- The Washington Times - Monday, October 17, 2005

THE WASHINGTON TIMES

A former regional assistant superintendent for Prince George’s County schools faces up to 20 years in prison when she is sentenced in January for money-laundering convictions in Norfolk.

Pamela Yvette Hoffler-Riddick, 44, also faces a trial next month on charges of witness tampering, the Norfolk Virginian-Pilot reported.

Hoffler-Riddick was found guilty Friday of five counts of laundering about $50,000 in connection with a $20 million drug international ring from September 1996 to January, when she was arrested.

According to court documents, she deposited large sums of money into bank and credit union accounts in connection with the drug ring.

She pleaded not guilty in February.

Her Richmond-based attorney, Steven D. Goodwin, did not return a call seeking comment.

Hired in 2003 by schools chief Andre J. Hornsby, Hoffler-Riddick oversaw about 40 schools in Prince George’s County, earning about $138,000 a year.

“She served the system well,” schools spokesman John White said. “And it was certainly a surprise when the initial issue arose, when we received the news of the arrest.”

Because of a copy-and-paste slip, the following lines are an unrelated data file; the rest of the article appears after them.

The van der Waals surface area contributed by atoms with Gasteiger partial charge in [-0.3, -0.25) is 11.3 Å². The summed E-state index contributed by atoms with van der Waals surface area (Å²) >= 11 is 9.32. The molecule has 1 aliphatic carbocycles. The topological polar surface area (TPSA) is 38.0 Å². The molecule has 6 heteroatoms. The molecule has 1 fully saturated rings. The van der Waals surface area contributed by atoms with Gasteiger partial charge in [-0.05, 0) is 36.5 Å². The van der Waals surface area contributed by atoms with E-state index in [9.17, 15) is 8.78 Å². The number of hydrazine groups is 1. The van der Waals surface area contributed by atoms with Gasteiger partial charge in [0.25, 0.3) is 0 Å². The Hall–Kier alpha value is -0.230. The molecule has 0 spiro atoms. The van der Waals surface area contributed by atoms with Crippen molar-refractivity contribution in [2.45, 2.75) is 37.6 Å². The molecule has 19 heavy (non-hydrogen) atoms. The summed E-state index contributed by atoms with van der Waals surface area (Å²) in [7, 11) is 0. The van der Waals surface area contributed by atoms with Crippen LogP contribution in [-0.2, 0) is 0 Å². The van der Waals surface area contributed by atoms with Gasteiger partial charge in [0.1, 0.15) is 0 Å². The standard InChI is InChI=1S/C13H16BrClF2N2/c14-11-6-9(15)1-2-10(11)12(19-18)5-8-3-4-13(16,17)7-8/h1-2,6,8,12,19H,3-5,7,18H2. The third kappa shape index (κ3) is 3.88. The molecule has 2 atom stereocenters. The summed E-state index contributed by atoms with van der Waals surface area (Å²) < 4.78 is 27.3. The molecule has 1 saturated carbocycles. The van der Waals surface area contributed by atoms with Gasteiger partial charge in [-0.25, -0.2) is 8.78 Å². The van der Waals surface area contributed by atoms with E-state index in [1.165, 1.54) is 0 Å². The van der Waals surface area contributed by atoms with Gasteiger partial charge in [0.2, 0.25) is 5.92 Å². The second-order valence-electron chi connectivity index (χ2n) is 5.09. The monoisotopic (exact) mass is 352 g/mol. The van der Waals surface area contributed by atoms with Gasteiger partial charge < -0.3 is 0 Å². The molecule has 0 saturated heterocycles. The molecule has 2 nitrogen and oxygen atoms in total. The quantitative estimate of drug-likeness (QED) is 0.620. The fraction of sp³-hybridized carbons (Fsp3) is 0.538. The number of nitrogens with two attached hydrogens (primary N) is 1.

Mr. White said her contract was not renewed in June.

Before working in Prince George’s, Hoffler-Riddick had been employed as a community superintendent in Montgomery County before being elevated to associate superintendent for shared accountability.

She also had worked for the Baltimore school system as executive director for intervention services and as a school administrator in the Hampton Roads area in Virginia.

The Virginian-Pilot said Hoffler-Riddick did not testify during her trial, and John Cecil McBride, a former boyfriend, testified against her.

Before her trial, she had said she didn’t know that McBride was hiding his drug profits by laundering them through her banking accounts.

Federal authorities said the ring imported cocaine and marijuana from Mexico and distributed it from Virginia to Texas to New York between 1996 and last year.

The drug and money-laundering ring handled more than 10,000 pounds of marijuana, more than 660 pounds of cocaine and 44 pounds of crack cocaine, authorities said.

At least 40 persons have been charged in connection with the ring.

—Robert Redding

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